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Posted: Mar 17, 2016
Researchers cleave few-layer samples of magnetic material NiPS3
(Nanowerk News) Heterostructures (referred to as Van der Waals (VdW) are attracting a great deal of attention due to their diverse physical and chemical properties. A VdW heterostructure is assembled by stacking two or more different 2D semiconducting crystals on top of each other. The structure is grown by repeating the practice, the resulting stack represents an artificial material constructed in a certain sequence, akin to Lego blocks.
There has been huge interest in these materials as they hold vast potential in helping science to find a new semiconductor that can replace silicon which decomposes and segregates in a natural environment.
A VdW heterostructure can overcome the limitations of 2D crystals and offer an alternative for the construction of smaller and more powerful storage devices, supercomputers, administration of medicine and enhanced memory and graphics in hand held devices.
Electrons within semiconductors roam freely and have internal states or ‘spins’. These spin currents exhibit magnetic order and can be tuned to prevent energy dissipation which occurs naturally when information is processed at vast speeds.
However, not all VdW’s have this spin state; scientifically known as an antiferromagnetic state.
Atomic structure and optical characterization of exfoliated NiPS3.
PARK Je-Geun, a scientist from CCES, explains the unique qualities of their tested material NiPS3: “The compound nickel phosphorus trisulfide (NiPS3) is an intrinsically magnetic material and is an invaluable building block for the design for multi-layered VdW heterostructures.”
The Center is the first to obtain monolayer and multilayer samples of magnetic VdW materials; the results lay the foundation for the development of future semiconductors that are high speed, low energy consuming and highly compact.
The VdW material the IBS team experimented on belongs to a class of transition metals phosphorus trisulfides (MPS3) and, more importantly, exhibits antiferromagnetic order. With further developments, it can, theoretically, replace silicon as an ideal material for future magnetic semiconductors.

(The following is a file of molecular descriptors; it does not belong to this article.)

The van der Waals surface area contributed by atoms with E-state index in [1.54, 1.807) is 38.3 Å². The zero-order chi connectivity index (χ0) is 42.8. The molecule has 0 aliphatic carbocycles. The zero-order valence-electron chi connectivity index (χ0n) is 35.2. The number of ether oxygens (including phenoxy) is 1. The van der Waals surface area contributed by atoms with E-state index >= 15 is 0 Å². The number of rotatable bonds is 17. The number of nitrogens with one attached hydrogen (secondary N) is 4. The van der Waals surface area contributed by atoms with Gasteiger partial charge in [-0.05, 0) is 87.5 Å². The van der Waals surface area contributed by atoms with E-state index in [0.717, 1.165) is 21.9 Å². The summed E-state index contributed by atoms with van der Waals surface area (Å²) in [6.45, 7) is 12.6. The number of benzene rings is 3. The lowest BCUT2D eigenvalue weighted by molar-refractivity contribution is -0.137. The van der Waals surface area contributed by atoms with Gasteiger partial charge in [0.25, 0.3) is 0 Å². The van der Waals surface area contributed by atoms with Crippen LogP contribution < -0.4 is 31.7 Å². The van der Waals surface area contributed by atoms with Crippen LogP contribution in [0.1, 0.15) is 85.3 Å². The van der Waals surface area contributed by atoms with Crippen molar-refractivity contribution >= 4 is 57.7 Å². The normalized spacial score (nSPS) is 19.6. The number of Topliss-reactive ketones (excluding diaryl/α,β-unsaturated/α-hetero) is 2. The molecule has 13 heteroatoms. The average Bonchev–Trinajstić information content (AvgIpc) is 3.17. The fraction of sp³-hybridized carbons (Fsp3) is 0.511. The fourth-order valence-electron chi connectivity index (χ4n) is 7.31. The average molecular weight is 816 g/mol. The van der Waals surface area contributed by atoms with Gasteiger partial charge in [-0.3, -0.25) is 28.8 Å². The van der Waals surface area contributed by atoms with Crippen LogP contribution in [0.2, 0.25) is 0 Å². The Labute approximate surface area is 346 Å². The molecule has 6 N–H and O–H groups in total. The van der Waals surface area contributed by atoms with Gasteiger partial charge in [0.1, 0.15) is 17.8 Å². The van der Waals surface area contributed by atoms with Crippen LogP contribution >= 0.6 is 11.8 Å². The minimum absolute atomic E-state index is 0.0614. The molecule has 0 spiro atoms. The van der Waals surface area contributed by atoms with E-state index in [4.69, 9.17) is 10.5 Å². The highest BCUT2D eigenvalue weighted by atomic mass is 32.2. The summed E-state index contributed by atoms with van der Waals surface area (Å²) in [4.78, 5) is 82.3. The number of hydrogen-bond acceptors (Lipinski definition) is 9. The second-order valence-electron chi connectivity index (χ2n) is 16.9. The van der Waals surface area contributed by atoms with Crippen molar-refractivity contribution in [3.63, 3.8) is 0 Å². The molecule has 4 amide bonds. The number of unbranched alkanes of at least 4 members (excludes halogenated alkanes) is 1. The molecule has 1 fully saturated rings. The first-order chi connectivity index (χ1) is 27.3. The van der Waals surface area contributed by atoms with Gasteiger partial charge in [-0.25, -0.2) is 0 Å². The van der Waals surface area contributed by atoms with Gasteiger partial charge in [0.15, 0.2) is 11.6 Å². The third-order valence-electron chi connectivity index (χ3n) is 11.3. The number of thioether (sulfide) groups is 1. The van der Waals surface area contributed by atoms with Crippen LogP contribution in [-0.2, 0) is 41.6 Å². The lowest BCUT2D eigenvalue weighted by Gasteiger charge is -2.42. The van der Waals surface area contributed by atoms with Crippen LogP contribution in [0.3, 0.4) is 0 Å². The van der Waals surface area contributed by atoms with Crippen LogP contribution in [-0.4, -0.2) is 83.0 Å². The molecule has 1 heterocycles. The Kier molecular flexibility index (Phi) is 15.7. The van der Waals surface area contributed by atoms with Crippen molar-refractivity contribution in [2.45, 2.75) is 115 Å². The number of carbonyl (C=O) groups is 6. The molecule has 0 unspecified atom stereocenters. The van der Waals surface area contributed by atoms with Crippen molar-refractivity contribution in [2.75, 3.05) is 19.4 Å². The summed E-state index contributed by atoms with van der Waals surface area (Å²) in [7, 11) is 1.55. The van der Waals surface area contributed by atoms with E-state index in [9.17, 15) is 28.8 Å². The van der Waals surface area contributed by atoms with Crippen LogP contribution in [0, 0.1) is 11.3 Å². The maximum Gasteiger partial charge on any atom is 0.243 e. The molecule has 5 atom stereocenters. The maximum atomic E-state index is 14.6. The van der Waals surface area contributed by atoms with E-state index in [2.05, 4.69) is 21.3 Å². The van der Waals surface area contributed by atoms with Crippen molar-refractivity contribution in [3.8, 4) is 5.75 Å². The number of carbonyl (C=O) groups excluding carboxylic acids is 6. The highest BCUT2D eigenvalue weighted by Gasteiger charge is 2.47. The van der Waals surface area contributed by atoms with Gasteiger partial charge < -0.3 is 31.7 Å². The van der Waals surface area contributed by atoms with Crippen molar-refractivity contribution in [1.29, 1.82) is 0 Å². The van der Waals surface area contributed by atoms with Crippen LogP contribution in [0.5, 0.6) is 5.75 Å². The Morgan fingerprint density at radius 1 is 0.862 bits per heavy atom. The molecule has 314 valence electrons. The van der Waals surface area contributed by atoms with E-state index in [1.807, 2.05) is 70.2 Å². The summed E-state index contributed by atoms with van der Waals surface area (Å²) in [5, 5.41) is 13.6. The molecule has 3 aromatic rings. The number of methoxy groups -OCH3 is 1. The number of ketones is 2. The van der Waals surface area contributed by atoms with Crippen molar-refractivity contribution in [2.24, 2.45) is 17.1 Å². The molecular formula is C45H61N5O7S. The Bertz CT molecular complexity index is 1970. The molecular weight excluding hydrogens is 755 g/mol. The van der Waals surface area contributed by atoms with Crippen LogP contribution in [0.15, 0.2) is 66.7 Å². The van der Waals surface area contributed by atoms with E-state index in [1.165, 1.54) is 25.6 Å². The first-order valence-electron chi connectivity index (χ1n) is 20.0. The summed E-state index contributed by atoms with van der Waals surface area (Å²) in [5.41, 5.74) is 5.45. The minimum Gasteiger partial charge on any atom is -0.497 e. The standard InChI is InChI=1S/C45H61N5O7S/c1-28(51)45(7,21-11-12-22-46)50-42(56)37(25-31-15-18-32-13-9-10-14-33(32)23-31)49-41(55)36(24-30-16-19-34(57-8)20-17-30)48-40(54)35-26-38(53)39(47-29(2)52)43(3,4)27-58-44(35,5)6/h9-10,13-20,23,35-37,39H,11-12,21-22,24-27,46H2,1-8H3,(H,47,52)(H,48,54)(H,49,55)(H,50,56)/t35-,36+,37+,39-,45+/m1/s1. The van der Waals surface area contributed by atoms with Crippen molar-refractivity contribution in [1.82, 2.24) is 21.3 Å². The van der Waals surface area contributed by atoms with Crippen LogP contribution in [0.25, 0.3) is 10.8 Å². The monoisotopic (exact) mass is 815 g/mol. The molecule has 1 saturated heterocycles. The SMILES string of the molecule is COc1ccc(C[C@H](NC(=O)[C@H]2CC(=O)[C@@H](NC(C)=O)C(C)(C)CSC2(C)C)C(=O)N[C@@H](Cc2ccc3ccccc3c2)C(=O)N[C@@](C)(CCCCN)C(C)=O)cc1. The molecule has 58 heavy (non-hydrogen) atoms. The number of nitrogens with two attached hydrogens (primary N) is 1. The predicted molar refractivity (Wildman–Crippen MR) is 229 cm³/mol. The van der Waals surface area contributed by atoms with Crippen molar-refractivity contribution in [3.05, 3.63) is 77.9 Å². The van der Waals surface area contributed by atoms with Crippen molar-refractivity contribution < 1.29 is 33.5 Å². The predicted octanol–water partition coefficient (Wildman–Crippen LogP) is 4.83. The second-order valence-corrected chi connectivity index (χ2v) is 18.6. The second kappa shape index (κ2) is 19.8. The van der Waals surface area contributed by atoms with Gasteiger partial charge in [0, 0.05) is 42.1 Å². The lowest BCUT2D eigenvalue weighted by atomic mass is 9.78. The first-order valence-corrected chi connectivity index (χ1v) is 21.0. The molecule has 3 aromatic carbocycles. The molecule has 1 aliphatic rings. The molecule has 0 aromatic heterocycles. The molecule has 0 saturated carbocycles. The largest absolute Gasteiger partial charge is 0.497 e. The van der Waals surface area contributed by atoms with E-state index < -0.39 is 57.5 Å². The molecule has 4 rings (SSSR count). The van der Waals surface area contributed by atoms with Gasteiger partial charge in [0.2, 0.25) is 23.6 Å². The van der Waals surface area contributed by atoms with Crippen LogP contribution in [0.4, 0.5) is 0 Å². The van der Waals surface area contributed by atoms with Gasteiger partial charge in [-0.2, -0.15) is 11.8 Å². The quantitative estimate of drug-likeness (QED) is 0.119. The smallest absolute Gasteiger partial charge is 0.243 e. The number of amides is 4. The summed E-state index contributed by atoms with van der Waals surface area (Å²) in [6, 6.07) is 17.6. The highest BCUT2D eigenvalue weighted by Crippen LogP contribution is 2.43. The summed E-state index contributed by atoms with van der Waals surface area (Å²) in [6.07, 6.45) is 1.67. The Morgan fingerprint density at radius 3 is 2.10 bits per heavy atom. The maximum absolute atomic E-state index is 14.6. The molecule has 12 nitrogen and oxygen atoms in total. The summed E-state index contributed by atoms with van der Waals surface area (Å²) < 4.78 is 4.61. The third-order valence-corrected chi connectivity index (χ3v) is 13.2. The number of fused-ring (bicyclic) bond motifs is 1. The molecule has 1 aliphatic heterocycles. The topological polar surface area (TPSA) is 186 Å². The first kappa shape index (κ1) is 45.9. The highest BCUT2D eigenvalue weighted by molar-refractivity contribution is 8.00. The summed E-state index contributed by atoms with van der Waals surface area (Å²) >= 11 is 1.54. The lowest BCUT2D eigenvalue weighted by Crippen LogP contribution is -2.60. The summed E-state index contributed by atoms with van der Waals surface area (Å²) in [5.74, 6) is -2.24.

The results compiled by the IBS team have never before been reported in the form of ultrathin sheets. The team’s scientific paper, published on February 15 in Scientific Reports ("Exfoliation and Raman Spectroscopic Fingerprint of Few- Layer NiPS3 Van der Waals Crystals"), outlined the potential of their work as such: “Beyond their already fascinating properties, these VdW heterostructures and superlattices may exhibit even more exotic behavior. In particular, for the design of spintronic devices, VdW materials that exhibit magnetic order would be highly desirable building blocks.”
Raman spectra of exfoliated NiPS3.
Using the well-established Scotch tape technique, the Korean team exfoliated flakes of NiPS3 onto silicon capped by silicon oxide (SiO2). The resulting material was subjected to a heavy bombardment of high intensity lasers: a process called Raman spectroscopy, designed to provide specific information about molecular vibrations.
Other forms of atomic scanning were performed to ascertain how different the atomic make-up of NiPS3 is, in comparison, to its bulk form: MPS3. The team recorded stark differences in the Raman spectra of thin NiPS3 from the bulk material and the Raman spectra varied clearly between sheets of different layer numbers.
According to the paper these results exhibit a “key significance of our results is that bulk MPS3 compounds exhibit magnetism, and antiferromagnetic ordering strongly influenced by interlayer coupling is known to take place at moderately low temperature.”
Up until now, it is quite expensive to obtain magnetic monolayer oxides materials as it requires a high-end device and the material itself is less likely to be commercially available for technical use.
This study proves that monolayer magnetic material can be obtained using magnetic atom like nickel (Ni) as well as many other magnetic atoms such as iron (Fe). The work of the IBS team is, tentatively, laying the foundations for the future study of spin-memory materials.
Research is continuously driven by our collective scientific curiosity; we are within reach of precise control of electrons and atoms which would herald a new era of scientific exploration.
The research team’s next mission is to obtain a magnetic monolayer material at moderate temperature. If they succeed, it will be very crucial step in commercializing magnetic semiconductors.